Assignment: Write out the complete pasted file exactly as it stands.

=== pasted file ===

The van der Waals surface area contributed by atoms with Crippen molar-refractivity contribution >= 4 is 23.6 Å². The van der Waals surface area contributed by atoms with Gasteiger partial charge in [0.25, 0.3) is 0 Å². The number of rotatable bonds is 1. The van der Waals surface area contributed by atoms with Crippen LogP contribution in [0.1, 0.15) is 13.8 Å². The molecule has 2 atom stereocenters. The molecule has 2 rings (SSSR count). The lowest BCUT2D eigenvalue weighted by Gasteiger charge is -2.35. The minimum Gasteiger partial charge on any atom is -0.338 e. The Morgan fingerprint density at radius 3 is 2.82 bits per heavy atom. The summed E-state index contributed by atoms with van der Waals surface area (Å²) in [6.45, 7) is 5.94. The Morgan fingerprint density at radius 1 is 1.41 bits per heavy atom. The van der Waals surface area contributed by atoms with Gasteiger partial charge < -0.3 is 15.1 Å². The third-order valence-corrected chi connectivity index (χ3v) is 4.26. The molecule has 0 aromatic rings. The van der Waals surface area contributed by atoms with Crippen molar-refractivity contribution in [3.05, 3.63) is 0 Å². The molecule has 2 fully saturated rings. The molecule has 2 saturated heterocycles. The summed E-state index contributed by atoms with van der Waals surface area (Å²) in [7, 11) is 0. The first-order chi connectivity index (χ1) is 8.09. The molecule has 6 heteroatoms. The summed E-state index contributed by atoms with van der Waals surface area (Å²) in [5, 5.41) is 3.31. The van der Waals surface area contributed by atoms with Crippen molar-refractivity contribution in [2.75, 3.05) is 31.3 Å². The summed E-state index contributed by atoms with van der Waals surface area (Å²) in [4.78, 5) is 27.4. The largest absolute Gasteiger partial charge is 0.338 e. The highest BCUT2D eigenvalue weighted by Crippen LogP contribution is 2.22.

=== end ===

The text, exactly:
The van der Waals surface area contributed by atoms with Crippen molar-refractivity contribution >= 4 is 23.6 Å². The van der Waals surface area contributed by atoms with Gasteiger partial charge in [0.25, 0.3) is 0 Å². The number of rotatable bonds is 1. The van der Waals surface area contributed by atoms with Crippen LogP contribution in [0.1, 0.15) is 13.8 Å². The molecule has 2 atom stereocenters. The molecule has 2 rings (SSSR count). The lowest BCUT2D eigenvalue weighted by Gasteiger charge is -2.35. The minimum Gasteiger partial charge on any atom is -0.338 e. The Morgan fingerprint density at radius 3 is 2.82 bits per heavy atom. The summed E-state index contributed by atoms with van der Waals surface area (Å²) in [6.45, 7) is 5.94. The Morgan fingerprint density at radius 1 is 1.41 bits per heavy atom. The van der Waals surface area contributed by atoms with Gasteiger partial charge < -0.3 is 15.1 Å². The third-order valence-corrected chi connectivity index (χ3v) is 4.26. The molecule has 0 aromatic rings. The van der Waals surface area contributed by atoms with Crippen molar-refractivity contribution in [3.05, 3.63) is 0 Å². The molecule has 2 fully saturated rings. The molecule has 2 saturated heterocycles. The summed E-state index contributed by atoms with van der Waals surface area (Å²) in [7, 11) is 0. The first-order chi connectivity index (χ1) is 8.09. The molecule has 6 heteroatoms. The summed E-state index contributed by atoms with van der Waals surface area (Å²) in [5, 5.41) is 3.31. The van der Waals surface area contributed by atoms with Crippen molar-refractivity contribution in [2.75, 3.05) is 31.3 Å². The summed E-state index contributed by atoms with van der Waals surface area (Å²) in [4.78, 5) is 27.4. The largest absolute Gasteiger partial charge is 0.338 e. The highest BCUT2D eigenvalue weighted by Crippen LogP contribution is 2.22.